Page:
Wednesday, August 17, 2016

The Right Planner

Day Timer.

Day Planner.

Day Minder.

Day Runner.

Desktop calendars.

Page-a-day calendars.

Daily, weekly, monthly. At-a-glance. Organize. Task notes. Calendar. Contact list. Phone numbers.

Sketch books that pretend to be planners. Planners on your computer. Calendars in Google. Microsoft Outlook.

So many ways to plan and take care of our day. Be on time. Be here. Be there. Do this. Do that.

Write it in Evernote. Or OneNote. Or an Excel chart.

File it.

Pile it.

Toss it.

Scan it.

Use the software in your phone/tablet/computer. Hope you don't lose it.

Write it on a scrap of paper, and hope you don't lose it.

Amazon offers you 2,700 ways to go about organizing your life. You can do it in all colors and by the school year, if you want.

You can do it for a single year, five years or whatever else strikes your fancy (use blank pages and you can chart out your whole life).

A friend of mine told me last week she had a life plan that took her up to age 99. I didn't say anything, but boy, that is some planning.

What do you do when something unexpected happens if you plan like that?

Google gives you 59,600,000 results for "day organizers." That's millions. Millions of ways to organize your seconds, minutes, hours, days, weeks, months, years.

I have gone through a number of various planners in my lifetime. I've used all of the main brand names - some I find too strict, some not strict enough. Some don't give me enough lines. Some are too big, some too small. Some don't have enough extras, some have too many.

Some come with refills, others don't.

They come in large sizes and small sizes. Some are big notebooks. Some are half-notebook sized. Some fit in your pocketbook or pants pocket. Some are like briefcases.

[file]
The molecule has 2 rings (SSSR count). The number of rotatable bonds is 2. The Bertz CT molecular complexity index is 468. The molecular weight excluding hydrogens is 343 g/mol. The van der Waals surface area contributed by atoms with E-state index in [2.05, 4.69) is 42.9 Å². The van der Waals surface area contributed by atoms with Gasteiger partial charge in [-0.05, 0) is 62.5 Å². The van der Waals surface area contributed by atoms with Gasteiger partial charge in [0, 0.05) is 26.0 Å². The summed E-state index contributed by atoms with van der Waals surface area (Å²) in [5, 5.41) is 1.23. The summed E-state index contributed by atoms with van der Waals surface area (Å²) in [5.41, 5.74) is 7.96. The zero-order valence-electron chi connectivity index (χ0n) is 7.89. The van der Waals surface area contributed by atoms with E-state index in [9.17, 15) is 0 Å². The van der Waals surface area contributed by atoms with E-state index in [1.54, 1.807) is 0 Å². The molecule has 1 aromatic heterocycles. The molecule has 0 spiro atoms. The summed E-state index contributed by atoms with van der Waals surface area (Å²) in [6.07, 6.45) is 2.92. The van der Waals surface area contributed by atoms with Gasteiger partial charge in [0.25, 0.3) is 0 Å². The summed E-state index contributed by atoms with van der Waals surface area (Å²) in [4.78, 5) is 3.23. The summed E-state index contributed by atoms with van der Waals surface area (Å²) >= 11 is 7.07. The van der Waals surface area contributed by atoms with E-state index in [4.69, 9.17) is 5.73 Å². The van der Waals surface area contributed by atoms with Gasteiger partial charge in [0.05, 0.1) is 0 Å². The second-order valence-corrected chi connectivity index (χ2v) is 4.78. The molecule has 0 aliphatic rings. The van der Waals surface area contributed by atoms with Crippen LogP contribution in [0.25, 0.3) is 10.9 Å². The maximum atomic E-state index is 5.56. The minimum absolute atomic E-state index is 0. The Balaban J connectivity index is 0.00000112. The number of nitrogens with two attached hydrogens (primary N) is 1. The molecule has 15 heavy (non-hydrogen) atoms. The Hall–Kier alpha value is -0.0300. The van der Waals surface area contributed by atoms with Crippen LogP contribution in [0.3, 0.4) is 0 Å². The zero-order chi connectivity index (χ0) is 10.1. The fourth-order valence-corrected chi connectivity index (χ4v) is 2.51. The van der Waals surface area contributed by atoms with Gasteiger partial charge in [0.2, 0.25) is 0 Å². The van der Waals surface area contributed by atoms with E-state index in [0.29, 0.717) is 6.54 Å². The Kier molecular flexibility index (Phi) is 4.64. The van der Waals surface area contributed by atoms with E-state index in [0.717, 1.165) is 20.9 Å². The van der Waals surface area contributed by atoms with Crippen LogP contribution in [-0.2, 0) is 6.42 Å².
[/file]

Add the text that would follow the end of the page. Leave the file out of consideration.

What I use now for appointments is a combination of a pocket calendar that I carry with me and a 2003 version of the Microsoft Outlook with calendar. I put them together once a week to sync them up, and print out a monthly calendar. The monthly calendar stays at my desk and I write appointments on there as I make them from home. Then I transfer them into the computer

It is tedious and multi-stepped, and probably more effort than I need to put out. But I don't have a smart phone to worry about losing, and this is what has evolved to meet my needs over time.

But other planning - life goals planning, that sort of thing? It's just in my head. No solid dreams written down - nothing that says "See the Grand Canyon again" or "Visit Scotland" or "Visit the museum home of every writer you can find" or whatever it might be that I sometimes think of doing. Things that I know I will never do, anyway.

That would be a goal planner, wouldn't it. There are 46 million goal planners listed on Google. That's a lot of different ways to work out your life goals.

I didn't ask my friend who has her life planned out to age 99 how she worked that out. Maybe I should give her a call, and see what she used for that. Maybe there is a 100-year-plan life journal goal-setting date planner out there somewhere.

I need a new planner. But I want one I can do lots of things in, not just set dates. So I guess I need to go look at these millions of planners and see if there is one that might suit me.

But then again, maybe I need to stop worrying about planning, and just let life unfold. Because some things you just can't plan for.

What about you? How do you plan? Or do you plan at all?

1 comment:

  1. I admit to not being a big planner. That being said, I do carry a pocket calendar to write down my hours at the part-time job, and have a wall calendar at home with important dates/events (such as bdays, dinners out, etc).

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